Pakistan Holds Back on Ant-Taliban Assault

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A senior military official says Pakistan will consider mounting an anti-Taliban offensive in North Waziristan, but other tribal areas would first need to be stabilized. This stance might upset Washington, let's see more.

A senior military commander said on Tuesday that Pakistan will consider mounting an anti-Taliban offensive in North Waziristan only when other tribal areas are stabilized. This stance may anger Washington, Pakistan’s ally.

The Haqqani Taliban faction is considered one of the most dangerous forces fighting American troops over the border in Afghanistan.

Pakistan has so far resisted mounting U.S. pressure to launch a major offensive against the faction in North Waziristan. Doing so would make no strategic sense for Pakistan because it sees the al Qaeda-linked group as an asset which can help it counter the growing influence of arch-enemy India in Afghanistan.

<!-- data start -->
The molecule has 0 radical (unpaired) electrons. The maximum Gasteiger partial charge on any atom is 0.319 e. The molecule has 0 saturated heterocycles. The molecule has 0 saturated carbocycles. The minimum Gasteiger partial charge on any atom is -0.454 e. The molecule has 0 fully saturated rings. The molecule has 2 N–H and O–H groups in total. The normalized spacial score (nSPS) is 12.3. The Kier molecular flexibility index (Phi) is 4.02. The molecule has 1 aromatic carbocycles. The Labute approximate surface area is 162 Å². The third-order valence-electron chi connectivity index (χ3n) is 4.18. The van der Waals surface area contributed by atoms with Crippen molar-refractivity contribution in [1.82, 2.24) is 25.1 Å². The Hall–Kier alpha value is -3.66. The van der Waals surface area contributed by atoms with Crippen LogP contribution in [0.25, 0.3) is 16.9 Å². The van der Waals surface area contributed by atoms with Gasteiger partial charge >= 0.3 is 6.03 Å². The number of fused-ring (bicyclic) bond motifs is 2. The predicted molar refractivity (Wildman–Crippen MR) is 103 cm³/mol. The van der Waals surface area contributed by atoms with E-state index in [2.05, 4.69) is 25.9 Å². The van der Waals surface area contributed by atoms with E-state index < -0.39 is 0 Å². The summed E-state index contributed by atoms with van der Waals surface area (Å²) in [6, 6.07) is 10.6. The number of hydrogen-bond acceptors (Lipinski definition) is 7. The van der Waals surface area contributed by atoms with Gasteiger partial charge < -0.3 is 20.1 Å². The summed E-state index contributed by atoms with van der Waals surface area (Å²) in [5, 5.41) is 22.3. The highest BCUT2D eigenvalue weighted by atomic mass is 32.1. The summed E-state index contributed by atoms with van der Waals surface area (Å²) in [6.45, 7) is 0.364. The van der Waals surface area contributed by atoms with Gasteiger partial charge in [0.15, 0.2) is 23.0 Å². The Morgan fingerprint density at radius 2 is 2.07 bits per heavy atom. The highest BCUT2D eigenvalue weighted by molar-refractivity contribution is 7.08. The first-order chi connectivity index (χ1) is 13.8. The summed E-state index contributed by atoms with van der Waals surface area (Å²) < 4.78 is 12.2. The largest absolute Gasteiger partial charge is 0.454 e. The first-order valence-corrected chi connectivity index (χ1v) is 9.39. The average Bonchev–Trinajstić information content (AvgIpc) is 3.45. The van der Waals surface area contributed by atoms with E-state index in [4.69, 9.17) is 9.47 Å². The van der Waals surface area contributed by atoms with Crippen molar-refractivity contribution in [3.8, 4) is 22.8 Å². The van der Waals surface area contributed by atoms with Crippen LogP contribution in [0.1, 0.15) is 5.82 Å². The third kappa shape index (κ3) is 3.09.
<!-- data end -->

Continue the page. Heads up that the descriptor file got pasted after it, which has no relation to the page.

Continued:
Lt.General Asif Yasin Malik, the main military commander for the northwest, says it would take at least six months to fully clear militants from Bajaur and Mohmand, just two of Pakistan's seven tribal agencies, described as global hubs for militants.

[Lt. General Asif Yasin Malik, Main Military Commander, Northwest Pakistan]:
"What we have to do, we have to stabilize the whole area. I have a very large area in my command. So I must stabilize the other areas, and then maybe look at North Waziristan."

The U.S. announced $2 billion in military aid for Pakistan last week.

In March, Pakistan launched what it considers a successful campaign in Orakzai, described by officials as the Taliban’s nerve center in Pakistan.

The army is getting villagers involved in efforts to keep the Taliban from returning by providing some of them with rifles.

A local elder says traces of the militants in the Orakzai region needed to be eliminated by the army before moving on.

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